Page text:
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Page:Popular Science Monthly Volume 54.djvu/612

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POPULAR SCIENCE MONTHLY.

and twenty million dollars, or six per cent, are devoted to the legitimate functions of government—namely, the maintenance of police and courts—and one hundred and forty million dollars to the support of the military establishment.[1] All the rest is expenditure that should no more be intrusted to the Government—that is, subject to the application of political instead of business methods—than the expenditure of a household, or a farm, or a cotton mill, or an iron foundry. Even if it were a legitimate expenditure of the Government, it could not be collected nor expended without injustice. Tax laws have never been and never will be framed that will not permit some one to escape his share of the burdens of the community; and the heavier those burdens are, as they are constantly becoming to an alarming degree, the more desperate will be the effort to shirk them—the more lightly will they rest upon the dishonest and unworthy, and the more heavily upon the honest and worthy. Moreover, it has never been possible, and it never will be possible, to expend money by political methods without either waste or fraud, and most usually without both.

Such a volume of legislation and taxation permits of the easy detection of the vital difference between the theory and practice of politics. According to the text-books and professors, politics is the science of government. In countries like the United States, where popular institutions prevail, the purpose of its study is the discovery and the application of the methods that shall enable all citizens, rich and poor, to share alike in the inestimable privilege of saying what laws they shall have, and bear in proportion to their means the burdens it entails. Such a privilege is supposed to confer innumerable benefits. Every one is assured of scrupulous justice. He is made to feel profound gratitude for his happy deliverance from the odious tyranny and discrimination of a monarchy or an aristocracy. The participation of everybody in the important and beneficent work of government possesses a rare educational value. It leads the ignorant and indifferent to take a deep interest in public questions, and to attempt, as their strength and ability allow, the promotion of the welfare of their beloved country. Thus they escape the deplorable fate of burial in the sordid and selfish pursuit of their own affairs, and the consequent dwarfing of their minds and emotions. Rising to broader views of life and duty, they become patriots, statesmen, and philanthropists.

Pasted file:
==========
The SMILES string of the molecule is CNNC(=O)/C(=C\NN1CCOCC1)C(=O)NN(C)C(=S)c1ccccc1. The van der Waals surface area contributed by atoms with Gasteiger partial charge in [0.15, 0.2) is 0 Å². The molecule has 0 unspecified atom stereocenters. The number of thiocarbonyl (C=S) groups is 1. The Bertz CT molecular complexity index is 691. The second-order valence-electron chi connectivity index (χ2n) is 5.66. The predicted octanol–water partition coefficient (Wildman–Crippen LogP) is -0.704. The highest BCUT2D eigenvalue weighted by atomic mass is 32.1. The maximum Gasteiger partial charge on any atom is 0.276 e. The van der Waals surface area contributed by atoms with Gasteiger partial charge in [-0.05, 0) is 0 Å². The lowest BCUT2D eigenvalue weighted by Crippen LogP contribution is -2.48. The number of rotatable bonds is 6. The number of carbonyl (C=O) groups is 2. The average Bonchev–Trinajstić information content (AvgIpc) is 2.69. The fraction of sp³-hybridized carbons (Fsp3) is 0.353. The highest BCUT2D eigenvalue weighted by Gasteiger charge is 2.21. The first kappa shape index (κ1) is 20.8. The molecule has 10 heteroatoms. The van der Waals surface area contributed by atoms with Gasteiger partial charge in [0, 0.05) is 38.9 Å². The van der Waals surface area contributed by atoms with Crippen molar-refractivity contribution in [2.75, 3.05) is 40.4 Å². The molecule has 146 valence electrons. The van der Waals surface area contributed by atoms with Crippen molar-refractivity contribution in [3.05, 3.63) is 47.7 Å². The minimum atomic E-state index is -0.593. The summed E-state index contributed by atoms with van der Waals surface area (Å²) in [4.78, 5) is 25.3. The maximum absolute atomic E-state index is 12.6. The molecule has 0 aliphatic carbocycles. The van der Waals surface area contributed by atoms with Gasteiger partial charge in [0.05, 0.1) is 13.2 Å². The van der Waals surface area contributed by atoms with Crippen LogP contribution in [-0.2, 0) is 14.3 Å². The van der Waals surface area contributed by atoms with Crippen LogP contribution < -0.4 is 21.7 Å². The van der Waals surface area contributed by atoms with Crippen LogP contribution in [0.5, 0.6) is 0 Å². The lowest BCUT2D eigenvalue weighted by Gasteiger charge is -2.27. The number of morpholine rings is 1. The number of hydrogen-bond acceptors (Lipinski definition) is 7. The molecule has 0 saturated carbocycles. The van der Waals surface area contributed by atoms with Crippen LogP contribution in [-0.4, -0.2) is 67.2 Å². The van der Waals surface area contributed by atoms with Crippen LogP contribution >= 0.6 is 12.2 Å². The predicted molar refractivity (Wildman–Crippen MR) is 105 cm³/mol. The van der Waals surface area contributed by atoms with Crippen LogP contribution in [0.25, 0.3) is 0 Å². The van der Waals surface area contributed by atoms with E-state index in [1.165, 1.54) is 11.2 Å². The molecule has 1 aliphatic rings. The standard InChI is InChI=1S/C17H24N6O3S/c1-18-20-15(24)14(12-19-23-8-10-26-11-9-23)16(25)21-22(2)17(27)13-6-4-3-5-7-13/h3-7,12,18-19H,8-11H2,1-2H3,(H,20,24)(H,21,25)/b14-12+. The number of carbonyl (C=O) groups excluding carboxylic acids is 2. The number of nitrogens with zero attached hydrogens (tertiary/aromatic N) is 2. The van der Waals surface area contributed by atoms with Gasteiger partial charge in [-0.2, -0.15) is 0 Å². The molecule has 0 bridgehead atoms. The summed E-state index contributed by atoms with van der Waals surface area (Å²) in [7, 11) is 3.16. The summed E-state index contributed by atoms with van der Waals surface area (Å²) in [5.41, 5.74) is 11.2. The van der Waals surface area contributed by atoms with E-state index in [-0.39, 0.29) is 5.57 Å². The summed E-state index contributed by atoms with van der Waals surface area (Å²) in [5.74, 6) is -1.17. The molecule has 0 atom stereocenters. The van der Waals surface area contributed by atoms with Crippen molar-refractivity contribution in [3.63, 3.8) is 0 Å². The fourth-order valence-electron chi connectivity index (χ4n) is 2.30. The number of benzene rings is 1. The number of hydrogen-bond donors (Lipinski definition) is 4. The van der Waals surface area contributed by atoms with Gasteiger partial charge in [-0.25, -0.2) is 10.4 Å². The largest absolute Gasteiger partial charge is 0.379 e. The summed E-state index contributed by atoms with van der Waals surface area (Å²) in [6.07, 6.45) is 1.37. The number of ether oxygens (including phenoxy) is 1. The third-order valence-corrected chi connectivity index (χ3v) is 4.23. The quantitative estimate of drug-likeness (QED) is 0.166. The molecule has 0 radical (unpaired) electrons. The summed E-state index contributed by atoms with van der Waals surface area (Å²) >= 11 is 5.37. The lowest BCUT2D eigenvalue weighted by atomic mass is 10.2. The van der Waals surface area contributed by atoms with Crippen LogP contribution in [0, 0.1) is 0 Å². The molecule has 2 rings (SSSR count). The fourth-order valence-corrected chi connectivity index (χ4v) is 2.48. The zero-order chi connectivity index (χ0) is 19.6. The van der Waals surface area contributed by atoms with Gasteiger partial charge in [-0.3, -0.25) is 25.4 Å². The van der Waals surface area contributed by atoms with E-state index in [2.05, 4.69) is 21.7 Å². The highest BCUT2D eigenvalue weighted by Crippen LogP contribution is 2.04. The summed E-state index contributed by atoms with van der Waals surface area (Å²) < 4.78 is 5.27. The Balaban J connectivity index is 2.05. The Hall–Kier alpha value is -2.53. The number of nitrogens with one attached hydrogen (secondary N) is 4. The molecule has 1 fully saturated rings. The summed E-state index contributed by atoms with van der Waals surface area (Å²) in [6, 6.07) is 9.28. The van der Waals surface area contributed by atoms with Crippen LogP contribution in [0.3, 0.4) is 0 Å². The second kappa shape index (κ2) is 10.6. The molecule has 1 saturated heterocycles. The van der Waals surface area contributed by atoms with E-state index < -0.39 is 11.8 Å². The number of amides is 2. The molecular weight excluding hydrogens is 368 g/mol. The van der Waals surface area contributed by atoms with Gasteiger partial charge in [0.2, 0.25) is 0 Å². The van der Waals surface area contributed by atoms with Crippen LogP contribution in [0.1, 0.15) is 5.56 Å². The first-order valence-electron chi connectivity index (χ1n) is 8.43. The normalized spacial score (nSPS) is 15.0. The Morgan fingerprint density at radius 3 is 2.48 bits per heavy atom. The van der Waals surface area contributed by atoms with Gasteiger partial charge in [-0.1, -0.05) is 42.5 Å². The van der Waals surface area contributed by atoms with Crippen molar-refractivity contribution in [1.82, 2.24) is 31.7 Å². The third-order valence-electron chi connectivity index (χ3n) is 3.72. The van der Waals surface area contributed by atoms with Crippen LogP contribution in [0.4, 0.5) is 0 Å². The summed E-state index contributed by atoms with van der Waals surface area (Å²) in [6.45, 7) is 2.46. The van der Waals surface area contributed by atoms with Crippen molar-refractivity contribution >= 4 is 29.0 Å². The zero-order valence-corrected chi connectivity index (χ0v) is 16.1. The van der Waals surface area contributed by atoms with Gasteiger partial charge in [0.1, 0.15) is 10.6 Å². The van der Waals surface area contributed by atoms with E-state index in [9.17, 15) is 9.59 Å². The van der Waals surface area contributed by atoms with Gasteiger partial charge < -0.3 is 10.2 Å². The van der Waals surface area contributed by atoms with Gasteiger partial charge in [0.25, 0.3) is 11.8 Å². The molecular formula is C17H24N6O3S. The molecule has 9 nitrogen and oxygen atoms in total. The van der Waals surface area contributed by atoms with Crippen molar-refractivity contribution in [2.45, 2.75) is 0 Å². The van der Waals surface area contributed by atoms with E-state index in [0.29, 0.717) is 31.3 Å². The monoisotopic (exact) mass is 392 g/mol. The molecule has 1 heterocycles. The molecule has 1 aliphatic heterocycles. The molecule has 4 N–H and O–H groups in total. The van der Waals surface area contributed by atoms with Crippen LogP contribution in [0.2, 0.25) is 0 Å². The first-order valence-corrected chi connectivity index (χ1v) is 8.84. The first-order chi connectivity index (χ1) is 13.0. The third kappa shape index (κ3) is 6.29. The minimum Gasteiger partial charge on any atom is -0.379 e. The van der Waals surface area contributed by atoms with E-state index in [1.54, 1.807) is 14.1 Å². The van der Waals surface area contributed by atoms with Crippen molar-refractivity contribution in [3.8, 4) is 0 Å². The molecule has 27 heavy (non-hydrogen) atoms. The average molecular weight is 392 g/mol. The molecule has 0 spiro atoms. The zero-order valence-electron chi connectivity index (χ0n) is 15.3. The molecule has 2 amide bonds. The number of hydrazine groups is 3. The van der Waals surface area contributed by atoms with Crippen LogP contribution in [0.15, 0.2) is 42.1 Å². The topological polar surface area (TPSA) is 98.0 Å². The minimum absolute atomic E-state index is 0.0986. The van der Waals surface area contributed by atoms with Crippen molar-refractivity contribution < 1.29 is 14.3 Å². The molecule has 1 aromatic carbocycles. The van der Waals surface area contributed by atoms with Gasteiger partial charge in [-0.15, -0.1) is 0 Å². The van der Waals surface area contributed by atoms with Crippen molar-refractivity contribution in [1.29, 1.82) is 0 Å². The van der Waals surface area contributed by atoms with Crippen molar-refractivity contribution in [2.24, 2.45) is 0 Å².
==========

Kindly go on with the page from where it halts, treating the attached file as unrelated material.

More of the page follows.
Enchanting as this picture is, one that can be found in the speeches of every demagogue, male and female, as well as in the works of every political philosopher of the orthodox faith, it has no


  1. These figures represent the expenditures before the war with Spain. That deplorable event will increase them considerably.